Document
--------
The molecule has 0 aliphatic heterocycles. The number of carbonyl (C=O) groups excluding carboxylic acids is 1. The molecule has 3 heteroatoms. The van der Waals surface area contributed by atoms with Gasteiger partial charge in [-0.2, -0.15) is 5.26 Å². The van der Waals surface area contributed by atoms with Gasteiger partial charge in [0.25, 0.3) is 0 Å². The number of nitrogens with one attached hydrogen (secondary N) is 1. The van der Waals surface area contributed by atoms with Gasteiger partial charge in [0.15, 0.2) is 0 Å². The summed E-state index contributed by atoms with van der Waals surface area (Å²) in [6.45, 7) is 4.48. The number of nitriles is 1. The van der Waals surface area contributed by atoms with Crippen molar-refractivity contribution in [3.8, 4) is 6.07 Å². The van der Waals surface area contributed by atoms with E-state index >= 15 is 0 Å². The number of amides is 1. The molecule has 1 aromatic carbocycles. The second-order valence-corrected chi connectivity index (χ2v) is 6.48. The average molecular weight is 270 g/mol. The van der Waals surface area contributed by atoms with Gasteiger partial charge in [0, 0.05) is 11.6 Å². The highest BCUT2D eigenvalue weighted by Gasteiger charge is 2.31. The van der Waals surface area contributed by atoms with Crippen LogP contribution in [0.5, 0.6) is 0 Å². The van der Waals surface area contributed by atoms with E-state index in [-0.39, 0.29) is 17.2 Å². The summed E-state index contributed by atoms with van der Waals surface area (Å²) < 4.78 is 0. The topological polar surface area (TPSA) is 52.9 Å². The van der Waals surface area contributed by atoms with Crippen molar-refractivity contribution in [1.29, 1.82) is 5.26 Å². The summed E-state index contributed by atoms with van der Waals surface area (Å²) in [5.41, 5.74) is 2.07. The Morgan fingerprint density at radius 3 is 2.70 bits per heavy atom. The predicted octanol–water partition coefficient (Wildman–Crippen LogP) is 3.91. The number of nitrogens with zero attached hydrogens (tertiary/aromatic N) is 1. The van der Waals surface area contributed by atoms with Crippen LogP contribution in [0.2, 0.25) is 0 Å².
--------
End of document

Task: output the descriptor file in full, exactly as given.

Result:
The molecule has 0 aliphatic heterocycles. The number of carbonyl (C=O) groups excluding carboxylic acids is 1. The molecule has 3 heteroatoms. The van der Waals surface area contributed by atoms with Gasteiger partial charge in [-0.2, -0.15) is 5.26 Å². The van der Waals surface area contributed by atoms with Gasteiger partial charge in [0.25, 0.3) is 0 Å². The number of nitrogens with one attached hydrogen (secondary N) is 1. The van der Waals surface area contributed by atoms with Gasteiger partial charge in [0.15, 0.2) is 0 Å². The summed E-state index contributed by atoms with van der Waals surface area (Å²) in [6.45, 7) is 4.48. The number of nitriles is 1. The van der Waals surface area contributed by atoms with Crippen molar-refractivity contribution in [3.8, 4) is 6.07 Å². The van der Waals surface area contributed by atoms with E-state index >= 15 is 0 Å². The number of amides is 1. The molecule has 1 aromatic carbocycles. The second-order valence-corrected chi connectivity index (χ2v) is 6.48. The average molecular weight is 270 g/mol. The van der Waals surface area contributed by atoms with Gasteiger partial charge in [0, 0.05) is 11.6 Å². The highest BCUT2D eigenvalue weighted by Gasteiger charge is 2.31. The van der Waals surface area contributed by atoms with Crippen LogP contribution in [0.5, 0.6) is 0 Å². The van der Waals surface area contributed by atoms with E-state index in [-0.39, 0.29) is 17.2 Å². The summed E-state index contributed by atoms with van der Waals surface area (Å²) < 4.78 is 0. The topological polar surface area (TPSA) is 52.9 Å². The van der Waals surface area contributed by atoms with Crippen molar-refractivity contribution in [1.29, 1.82) is 5.26 Å². The summed E-state index contributed by atoms with van der Waals surface area (Å²) in [5.41, 5.74) is 2.07. The Morgan fingerprint density at radius 3 is 2.70 bits per heavy atom. The predicted octanol–water partition coefficient (Wildman–Crippen LogP) is 3.91. The number of nitrogens with zero attached hydrogens (tertiary/aromatic N) is 1. The van der Waals surface area contributed by atoms with Crippen LogP contribution in [0.2, 0.25) is 0 Å².